(This article courtesy of the Arlington Catholic Herald.)
The pagan goal was to rely on oneself, to call attention to oneself, to engage in a good deal of self-promotion. This was especially true of those in leadership positions, and so, in a certain respect, it was logical for the scribes and Pharisees in this week’s Gospel to live for places of honor, prestige and the adulation of others. To be hidden and humble would only lessen their status as religious leaders.
But the revelation of Jesus Christ changes all that. The Gospel proclaims that humility is not a mark of weakness but instead a bona fide virtue that blesses the believer with distinct advantages. First of all, without Gospel humility, we would remain trapped in our weaknesses, defects and shortcomings. A telling line from The Imitation of Christ reads, “If you seek yourself, you will find yourself — to your own ruin.” However, the humility of the Gospel liberates us from false self-exaltation. In fact, the grace of Gospel humility allows us to confront the truth about ourselves with complete confidence in God, whose goodness far exceeds all our failures.
Moreover, Gospel humility is habit-forming. Humility is the principle of the life of faith because the honest recognition of our real nothingness becomes the indispensable means by which we welcome the uplifting love of the Father. Humility saves us from pretending to be something we are not, and makes room for the kind of perfection only God can provide — a perfection that we cannot accomplish on our own, no matter how many titles, credentials and marks of honor the world may confer upon us. In the light of Christian humility, the more we realize how deficient we are, the more we rejoice in the knowledge of how gracious and generous God is.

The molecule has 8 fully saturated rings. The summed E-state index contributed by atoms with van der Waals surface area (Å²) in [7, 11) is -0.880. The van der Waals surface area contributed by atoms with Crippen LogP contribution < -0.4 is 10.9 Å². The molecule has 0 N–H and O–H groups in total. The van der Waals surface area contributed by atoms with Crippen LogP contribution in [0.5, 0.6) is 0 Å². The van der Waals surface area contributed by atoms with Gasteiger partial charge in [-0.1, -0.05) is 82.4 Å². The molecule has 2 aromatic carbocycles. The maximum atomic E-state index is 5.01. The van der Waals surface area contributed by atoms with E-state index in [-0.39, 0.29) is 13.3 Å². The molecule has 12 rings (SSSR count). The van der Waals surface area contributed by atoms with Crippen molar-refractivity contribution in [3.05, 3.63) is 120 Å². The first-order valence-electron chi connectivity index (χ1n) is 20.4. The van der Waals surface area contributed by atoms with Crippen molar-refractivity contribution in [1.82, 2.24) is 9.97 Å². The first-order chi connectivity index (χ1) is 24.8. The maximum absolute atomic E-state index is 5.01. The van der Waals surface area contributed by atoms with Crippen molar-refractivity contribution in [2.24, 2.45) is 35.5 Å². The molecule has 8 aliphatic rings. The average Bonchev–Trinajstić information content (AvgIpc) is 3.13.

Finally, once humility takes hold of us, our former self-serving ways are transformed into an eagerness to serve others. Only the revelation of Christian humility assures us how much the real secret of happiness is not being selfish. Paradoxically, authentic Christian greatness manifests itself in service, but in service assumed not as a demotion, but as the ultimate exaltation.
All of this stems from, and is rooted in, the life and example of Jesus Christ Himself. In the order of grace, the Lord is the first to humble Himself and come among us as a man. His earthly life expresses the mystery of divinity hidden under the humble appearance of the Lord’s humanity. On the Cross, Christ, by His humble obedience, won for us victory over sin and death, and was exalted as Lord of all. On many occasions, Jesus told His disciples that if they wanted to reign with Him, they had to be willing to follow in His footsteps. To us, too, the Lord addresses the invitation, “Learn from me, for I am meek and humble of heart.” If we want to advance in Christian perfection, there is no surer way than the way of humility, for, “Whoever exalts himself will be humbled; but whoever humbles himself will be exalted.”
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